The supply-chain issues that have plagued multifamily owners and operators since the start of the COVID-19 pandemic have eased in recent months. But industry executives report that lingering delays are now compounded by inflation-induced increases in the cost of materials and labor challenges.
The ongoing challenges have forced value-add players in particular to get creative and change how they procure materials. While some companies already have their own construction divisions for their remodeling projects, others have started doing more work in house to help keep costs and wait times down.
“We usually try to renovate units within two weeks,” Zamir Kazi, CEO of Tampa, Fla.-based ZMR Capital, told Multi-Housing News. “They’re taking three to four weeks now.”
ZMR Capital, which owns more than 7,000 apartment homes in Florida, Georgia, Arizona and Texas and recently entered the Las Vegas market, is paying about 20 percent to 25 percent more per unit for renovations, Kazi said.
Joe Goldstein, managing partner of Beverly Hills, Calif.-based Concord Real Estate Services, said it costs 30 percent to 40 percent more to remodel a one-bedroom apartment now than it did in February 2020 before the COVID-19 pandemic hit. Concord owns and/or manages about 5,000 units mostly in small apartment buildings in the Los Angeles area as well as Dallas. The company handles its own construction and financing in house with a construction team of about 40 and a team of subcontractors.
“The biggest challenge in the supply chain was obviously costs going up and underwriting costs for a $900 set of appliances and then you turn around and that same set of appliances is $1,600,” said Goldstein. “And you underwrite flooring to cost you $1.25 per square foot and the same flooring costs you $2.50 a foot.”
Goldstein said the company, which sat on the sidelines in the early part of the pandemic, acquired about 1,000 apartments in the past year. “But we were underwriting up,” he said. “We knew where the pricing was going. For us it’s all about planning. As long as we were able to project that things would cost this much more, the deal is still penciled in.”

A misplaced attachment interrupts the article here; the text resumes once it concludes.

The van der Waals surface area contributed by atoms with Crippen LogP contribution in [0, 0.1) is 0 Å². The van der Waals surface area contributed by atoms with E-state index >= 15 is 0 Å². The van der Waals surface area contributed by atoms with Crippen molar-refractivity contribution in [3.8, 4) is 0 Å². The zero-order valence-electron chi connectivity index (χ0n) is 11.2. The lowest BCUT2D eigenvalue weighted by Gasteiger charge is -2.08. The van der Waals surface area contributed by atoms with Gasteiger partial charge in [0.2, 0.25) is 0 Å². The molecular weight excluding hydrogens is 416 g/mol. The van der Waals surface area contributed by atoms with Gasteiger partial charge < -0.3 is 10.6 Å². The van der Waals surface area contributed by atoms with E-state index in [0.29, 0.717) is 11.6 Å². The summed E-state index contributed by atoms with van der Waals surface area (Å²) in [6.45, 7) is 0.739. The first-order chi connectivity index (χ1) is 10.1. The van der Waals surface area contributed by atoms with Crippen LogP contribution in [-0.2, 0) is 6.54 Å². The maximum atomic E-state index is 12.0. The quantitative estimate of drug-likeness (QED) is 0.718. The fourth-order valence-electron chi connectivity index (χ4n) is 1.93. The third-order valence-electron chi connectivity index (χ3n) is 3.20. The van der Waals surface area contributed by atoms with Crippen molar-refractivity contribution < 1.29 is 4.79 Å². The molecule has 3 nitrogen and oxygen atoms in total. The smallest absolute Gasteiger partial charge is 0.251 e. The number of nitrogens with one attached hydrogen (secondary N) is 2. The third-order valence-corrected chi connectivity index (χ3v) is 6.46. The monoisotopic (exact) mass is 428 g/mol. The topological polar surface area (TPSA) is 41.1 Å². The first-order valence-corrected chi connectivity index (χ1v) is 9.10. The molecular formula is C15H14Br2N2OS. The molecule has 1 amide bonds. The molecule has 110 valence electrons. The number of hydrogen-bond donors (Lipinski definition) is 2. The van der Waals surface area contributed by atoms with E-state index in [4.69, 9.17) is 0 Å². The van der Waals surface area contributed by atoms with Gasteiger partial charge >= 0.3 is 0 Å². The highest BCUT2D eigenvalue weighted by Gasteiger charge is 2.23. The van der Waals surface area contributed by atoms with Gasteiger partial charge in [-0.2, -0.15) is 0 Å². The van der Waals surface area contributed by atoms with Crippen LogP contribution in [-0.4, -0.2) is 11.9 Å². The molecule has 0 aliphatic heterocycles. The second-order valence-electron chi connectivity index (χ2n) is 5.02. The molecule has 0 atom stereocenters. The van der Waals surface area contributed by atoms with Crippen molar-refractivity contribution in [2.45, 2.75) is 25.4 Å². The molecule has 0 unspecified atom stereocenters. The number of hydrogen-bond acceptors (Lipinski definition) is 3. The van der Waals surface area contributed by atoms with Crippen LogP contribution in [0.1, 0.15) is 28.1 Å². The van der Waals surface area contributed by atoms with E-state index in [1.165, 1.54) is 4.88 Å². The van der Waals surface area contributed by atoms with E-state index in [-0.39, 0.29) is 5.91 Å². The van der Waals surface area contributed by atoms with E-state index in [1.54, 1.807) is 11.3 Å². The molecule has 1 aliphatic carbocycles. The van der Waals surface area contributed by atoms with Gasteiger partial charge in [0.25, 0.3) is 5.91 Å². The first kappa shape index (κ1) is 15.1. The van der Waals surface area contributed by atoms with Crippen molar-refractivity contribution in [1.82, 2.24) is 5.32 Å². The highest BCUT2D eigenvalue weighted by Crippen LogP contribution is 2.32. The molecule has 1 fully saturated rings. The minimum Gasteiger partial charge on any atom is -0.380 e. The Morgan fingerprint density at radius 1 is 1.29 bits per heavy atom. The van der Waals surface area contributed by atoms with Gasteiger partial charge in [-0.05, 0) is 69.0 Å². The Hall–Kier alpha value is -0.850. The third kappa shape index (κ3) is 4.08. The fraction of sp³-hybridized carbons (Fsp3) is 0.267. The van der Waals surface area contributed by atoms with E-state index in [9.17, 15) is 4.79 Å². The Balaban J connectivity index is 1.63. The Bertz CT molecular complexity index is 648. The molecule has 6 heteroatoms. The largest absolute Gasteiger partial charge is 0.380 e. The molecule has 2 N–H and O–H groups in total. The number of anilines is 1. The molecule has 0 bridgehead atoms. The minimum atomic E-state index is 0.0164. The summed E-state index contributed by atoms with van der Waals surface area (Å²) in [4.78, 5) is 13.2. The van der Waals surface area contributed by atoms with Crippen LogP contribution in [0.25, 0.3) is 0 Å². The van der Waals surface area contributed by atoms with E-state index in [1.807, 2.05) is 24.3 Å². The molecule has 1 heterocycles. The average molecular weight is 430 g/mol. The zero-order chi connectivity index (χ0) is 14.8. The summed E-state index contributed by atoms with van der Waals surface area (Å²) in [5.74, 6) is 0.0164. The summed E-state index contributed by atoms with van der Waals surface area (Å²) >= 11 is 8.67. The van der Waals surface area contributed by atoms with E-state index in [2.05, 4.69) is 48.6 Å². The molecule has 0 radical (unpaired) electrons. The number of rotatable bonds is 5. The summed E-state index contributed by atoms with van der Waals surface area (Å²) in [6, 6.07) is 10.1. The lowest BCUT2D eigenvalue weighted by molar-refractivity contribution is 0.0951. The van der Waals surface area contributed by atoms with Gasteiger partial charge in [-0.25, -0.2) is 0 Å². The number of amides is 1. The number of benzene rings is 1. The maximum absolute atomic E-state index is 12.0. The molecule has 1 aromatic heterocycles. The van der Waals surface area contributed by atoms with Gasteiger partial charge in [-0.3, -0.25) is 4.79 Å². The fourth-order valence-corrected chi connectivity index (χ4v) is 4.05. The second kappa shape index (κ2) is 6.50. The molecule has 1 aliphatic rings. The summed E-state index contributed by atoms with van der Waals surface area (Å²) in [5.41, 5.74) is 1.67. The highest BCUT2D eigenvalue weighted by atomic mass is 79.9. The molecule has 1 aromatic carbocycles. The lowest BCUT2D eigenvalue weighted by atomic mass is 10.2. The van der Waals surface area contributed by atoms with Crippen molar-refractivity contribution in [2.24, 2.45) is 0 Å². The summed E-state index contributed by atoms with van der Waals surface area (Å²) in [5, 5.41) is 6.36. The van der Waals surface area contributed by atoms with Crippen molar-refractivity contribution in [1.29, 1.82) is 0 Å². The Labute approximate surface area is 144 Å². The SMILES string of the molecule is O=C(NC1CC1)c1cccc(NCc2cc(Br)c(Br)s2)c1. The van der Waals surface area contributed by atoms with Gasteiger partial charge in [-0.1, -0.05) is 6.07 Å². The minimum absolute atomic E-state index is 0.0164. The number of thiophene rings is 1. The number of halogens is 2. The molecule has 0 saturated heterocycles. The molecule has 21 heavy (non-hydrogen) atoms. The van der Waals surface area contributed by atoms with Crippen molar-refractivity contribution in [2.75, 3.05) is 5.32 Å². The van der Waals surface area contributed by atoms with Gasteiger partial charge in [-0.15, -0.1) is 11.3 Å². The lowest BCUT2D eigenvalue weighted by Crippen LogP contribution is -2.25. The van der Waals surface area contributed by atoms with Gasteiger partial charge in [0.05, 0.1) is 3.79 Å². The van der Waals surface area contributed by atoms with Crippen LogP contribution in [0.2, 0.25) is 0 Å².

Higher prices for both materials and labor are also pushing up the bidding for value-add multifamily acquisitions by at least 20 percent, according to Brennen Degner, CEO, managing partner & co-founder of DB Capital Management.
Headquartered in Denver, DB Capital is a vertically integrated real estate investment group with more than 3,000 multifamily units valued at more than $600 million under management across the United States. DB Capital has its own in-house general contracting firm, Peak Renovations, which gets about 80 percent of its revenues from DB Capital’s project and handles much of the purchasing.
“When we’re developing the budgets in those business plans, we’ve seen those numbers just continue to creep up and up and up,” he told MHN. “A lot of it is on the labor side. The labor side has been as challenging as, if not more challenging, than anything we’re seeing on the supply side. The supply of labor has been an ongoing battle for us.”
NMHC Survey Details
The most recent NMHC Construction Survey released in late September found labor costs as well as the availability of construction labor to still be a problem. The quarterly survey from the National Multifamily Housing Council found 21 percent of respondents said labor costs had increased at a rate greater than expected, down from 40 percent of respondents in the previous quarter and from 55 percent in March. About two-thirds of respondents (68 percent) said labor costs had increased as expected over three months, while 11 percent though labor costs did not increase at all.